the Winepress

The Narrow Way

“Enter by the narrow gate; for wide is the gate and broad is the way that leads to destruction, and there are many who go in by it. Because narrow is the gate and difficult is the way which leads to life, and there are few who find it.” (Matt 7 13-14)

If you are reading this you have probably found the ‘narrow gate that leads to life’ already: you have given your life to Jesus, and are sure of your place in Heaven. I was thinking about this scripture this morning, and saw that there is another angle that we can view it from as well. And just to make it clear – I mean “as well”, not instead. Our lives are often like going on holiday on a busy road. We drive along in our vehicles, loaded with all the stuff that we need for our journey, concentrating on the road signs, the satnav, trying to ignore the children fighting in the back and at the same time trying to at least give some attention to what our spouse is telling us about the in-laws, wondering what the speed limit is on this stretch, hoping there’s a fuel station soon, gagging for a coffee, and all the while hoping you’ll arrive in time to check in and have dinner at a civilised hour. A lot of input; a lot of preoccupations. And maybe for you the Kingdom of Heaven is like that holiday: you know you’re headed there, but right now you’ve got to drive.

You know also that somewhere along here there is supposed to be a beautiful little nature reserve that you’ve always wanted to check out, but have never really had – or at least taken – the time to visit. You’re going up a hill into a bend on the dual carriageway. “Will you two at the back please stop arguing about whose turn it is on the ipad!” And then there it is on the left, just after the bend as you drive past at 60mph: a brown sign pointing down a little lane, saying “Nature reserve: two miles.” And it’s gone; you’ve missed it, the sign disappears from your rear view mirror, and you can’t turn round because of the traffic.

The second angle on the narrow gate is this: our lives can be so full of input and preoccupations, and we can be hurtling along so quickly and hemmed in by the other vehicles hurtling along with us, that the gentle whisper of the Holy Spirit’s voice – the input of the Word of God – is like that sign to the nature reserve: we know it exists and we know it leads to a place of peace, and suddenly we are aware of it in a brief moment of here and now; and then it’s gone, soon dissolving into the blur of the past, and you can’t stop and turn round because of the traffic.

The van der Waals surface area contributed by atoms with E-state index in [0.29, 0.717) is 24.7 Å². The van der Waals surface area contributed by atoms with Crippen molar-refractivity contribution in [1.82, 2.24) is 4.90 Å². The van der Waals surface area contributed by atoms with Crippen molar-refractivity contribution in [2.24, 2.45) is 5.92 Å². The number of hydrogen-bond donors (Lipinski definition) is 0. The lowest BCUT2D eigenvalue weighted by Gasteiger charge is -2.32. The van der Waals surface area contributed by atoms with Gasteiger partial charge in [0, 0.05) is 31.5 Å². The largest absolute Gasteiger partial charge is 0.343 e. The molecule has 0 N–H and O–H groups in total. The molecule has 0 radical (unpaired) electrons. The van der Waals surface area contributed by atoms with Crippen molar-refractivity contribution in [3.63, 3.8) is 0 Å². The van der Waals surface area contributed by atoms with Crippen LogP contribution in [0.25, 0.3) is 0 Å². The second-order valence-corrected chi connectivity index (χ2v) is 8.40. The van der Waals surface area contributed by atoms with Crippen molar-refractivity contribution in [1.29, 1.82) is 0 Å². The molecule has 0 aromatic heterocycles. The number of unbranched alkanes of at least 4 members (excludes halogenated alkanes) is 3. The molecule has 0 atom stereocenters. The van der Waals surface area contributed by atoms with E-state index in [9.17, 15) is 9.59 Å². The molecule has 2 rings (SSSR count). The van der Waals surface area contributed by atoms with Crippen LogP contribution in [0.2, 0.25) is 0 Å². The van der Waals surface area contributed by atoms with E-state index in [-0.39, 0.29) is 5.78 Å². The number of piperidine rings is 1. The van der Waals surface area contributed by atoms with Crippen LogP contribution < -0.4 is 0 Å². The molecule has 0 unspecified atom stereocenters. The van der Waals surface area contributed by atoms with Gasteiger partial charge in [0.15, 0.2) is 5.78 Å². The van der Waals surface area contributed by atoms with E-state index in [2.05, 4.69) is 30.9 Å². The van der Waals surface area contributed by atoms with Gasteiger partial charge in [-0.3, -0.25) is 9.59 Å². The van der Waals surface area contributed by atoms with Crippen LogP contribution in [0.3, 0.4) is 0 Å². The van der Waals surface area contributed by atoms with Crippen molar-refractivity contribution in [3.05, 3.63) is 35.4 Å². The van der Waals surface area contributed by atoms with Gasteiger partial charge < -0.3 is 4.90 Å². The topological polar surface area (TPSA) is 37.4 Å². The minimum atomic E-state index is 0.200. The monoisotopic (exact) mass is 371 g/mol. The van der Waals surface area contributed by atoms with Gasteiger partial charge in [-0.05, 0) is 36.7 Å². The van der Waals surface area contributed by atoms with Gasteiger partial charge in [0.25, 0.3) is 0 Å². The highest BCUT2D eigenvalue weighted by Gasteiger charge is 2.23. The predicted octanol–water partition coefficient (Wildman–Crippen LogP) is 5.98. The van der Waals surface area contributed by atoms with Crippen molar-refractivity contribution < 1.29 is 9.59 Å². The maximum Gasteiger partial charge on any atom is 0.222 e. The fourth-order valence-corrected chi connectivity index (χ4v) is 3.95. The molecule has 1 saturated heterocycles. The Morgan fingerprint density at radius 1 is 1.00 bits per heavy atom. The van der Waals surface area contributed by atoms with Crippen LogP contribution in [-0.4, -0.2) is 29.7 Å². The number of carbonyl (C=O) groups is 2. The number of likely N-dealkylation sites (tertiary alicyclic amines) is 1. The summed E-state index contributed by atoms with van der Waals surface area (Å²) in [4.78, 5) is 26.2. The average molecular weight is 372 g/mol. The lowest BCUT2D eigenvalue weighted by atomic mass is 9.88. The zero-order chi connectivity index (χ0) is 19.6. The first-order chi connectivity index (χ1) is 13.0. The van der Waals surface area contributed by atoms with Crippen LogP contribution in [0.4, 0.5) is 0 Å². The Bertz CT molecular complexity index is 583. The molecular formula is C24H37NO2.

So here’s the good news: in case you haven’t noticed, the traffic has practically stopped. We can take that lane. We can find it anywhere, because we have a choice of seeing these coronavirus days either the world’s way, which is lockdown; or the Kingdom way, which is lock-in, locked in with God (acknowledgements to Andrew Baker, whom some of you know, for this phrasing). God has been speaking to many people about new paths. So while the government has just announced an extension of “lock-down”, let’s be encouraged to see this as an extension of “lock-in.” Let’s make sure we don’t miss what God is saying to us as individuals and as churches, and make sure we take the new paths that are being opened to us in this season. If we wait until we are too far down the road, we will have missed them. The Kingdom of Heaven is at hand; it’s not the destination.


The quest for the Presence of God

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